end bloom shader


If that really doesn't work, you can render your clouds to another frame buffer and draw that frame buffer before the bloom stuff.
11  Game Development / Newbie & Debugging Questions / Re: [solved][libGDX] QuadTree Implementation Malfunction on: 2016-05-15 20:30:25
Funny coincidence: I'm doing a little open-world platformer-ish game right now, so AABB collision was required.

You can check out this package of my AABB stuff. The resolver will take a list of entities (from the quadtree, preferably) and spit out a collision result (you should pool these) of what happened. It doesn't have broad-phase checking as of right now, but I'll take the time right now to implement it.Just added broad-phase checking to the resolver - it makes use of the path bounds rectangle that PhysicsBody can provide.

It works quite well. I use the resolver even with blocks (I pool a bunch of PhysicsBodies for the blocks) and it works perfectly. Other moving bodies work pretty well with it and it's quite fast with the quadtree.

12  Game Development / Newbie & Debugging Questions / Re: [libGDX] QuadTree Implementation Malfunction on: 2016-05-15 20:01:09
Glad to see it works. I made a test for it anyway, which has the same colour coding as yours.



You can see that some entities are still called for checking when they're far away: that's because they don't fit directly in a node.

Since Bomberman is a grid-based game you can have a 2D grid of walls (boolean if you only need wall/not wall). However, if you don't want to really mess with having two separate collision detections (the entities and the walls) you can stick with what you've got. The quadtree definitely helps with collision due to the large number of walls, so keep using it.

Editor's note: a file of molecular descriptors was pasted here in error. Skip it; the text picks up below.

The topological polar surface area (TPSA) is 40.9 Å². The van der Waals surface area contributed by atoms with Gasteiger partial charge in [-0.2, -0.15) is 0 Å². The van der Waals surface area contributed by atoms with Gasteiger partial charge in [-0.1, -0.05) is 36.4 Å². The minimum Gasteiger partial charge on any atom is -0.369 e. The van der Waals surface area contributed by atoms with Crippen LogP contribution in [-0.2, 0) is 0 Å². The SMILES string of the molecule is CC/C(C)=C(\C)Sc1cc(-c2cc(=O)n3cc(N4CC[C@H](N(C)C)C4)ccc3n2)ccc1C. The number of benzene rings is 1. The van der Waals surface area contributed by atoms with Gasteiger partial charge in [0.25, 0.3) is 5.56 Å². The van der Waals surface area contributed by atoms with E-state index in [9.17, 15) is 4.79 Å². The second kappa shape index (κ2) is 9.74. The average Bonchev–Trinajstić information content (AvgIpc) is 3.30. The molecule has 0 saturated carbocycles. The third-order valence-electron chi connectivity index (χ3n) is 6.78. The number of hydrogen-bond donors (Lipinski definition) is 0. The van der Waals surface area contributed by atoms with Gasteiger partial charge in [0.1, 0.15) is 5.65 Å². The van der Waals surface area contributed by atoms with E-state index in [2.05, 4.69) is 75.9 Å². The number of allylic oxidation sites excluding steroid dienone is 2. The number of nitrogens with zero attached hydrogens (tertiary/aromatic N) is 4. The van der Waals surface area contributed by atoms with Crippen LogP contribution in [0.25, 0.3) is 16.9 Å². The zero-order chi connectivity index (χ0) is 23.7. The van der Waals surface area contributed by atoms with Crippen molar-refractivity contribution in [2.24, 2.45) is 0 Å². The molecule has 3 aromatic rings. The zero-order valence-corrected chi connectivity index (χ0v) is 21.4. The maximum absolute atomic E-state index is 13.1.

Glad to help!
13  Game Development / Newbie & Debugging Questions / Re: [libGDX] QuadTree Implementation Malfunction on: 2016-05-15 19:41:02
What actually is the problem? Is it that the entities aren't being registered for detection by other entities? Maybe a different way to test it is to randomly place the entities for testing rather than have it be a grid.
14  Game Development / Newbie & Debugging Questions / Re: [libGDX] QuadTree Implementation Malfunction on: 2016-05-15 19:34:48
How are you inserting your entities into the tree? I'm doing it every logic update like this:

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entityQuadtree.clear();
for (int i = 0; i < activeEntities.size; i++) {
   Entity e = activeEntities.get(i);

   entityQuadtree.insert(e);
}
15  Game Development / Newbie & Debugging Questions / Re: QuadTree Implementation Malfunction on: 2016-05-15 16:30:30
The top and bottom quadrant check differs if your world is Y-up or Y-down.

I actually made my own quadtree implementation after seeing this post yesterday.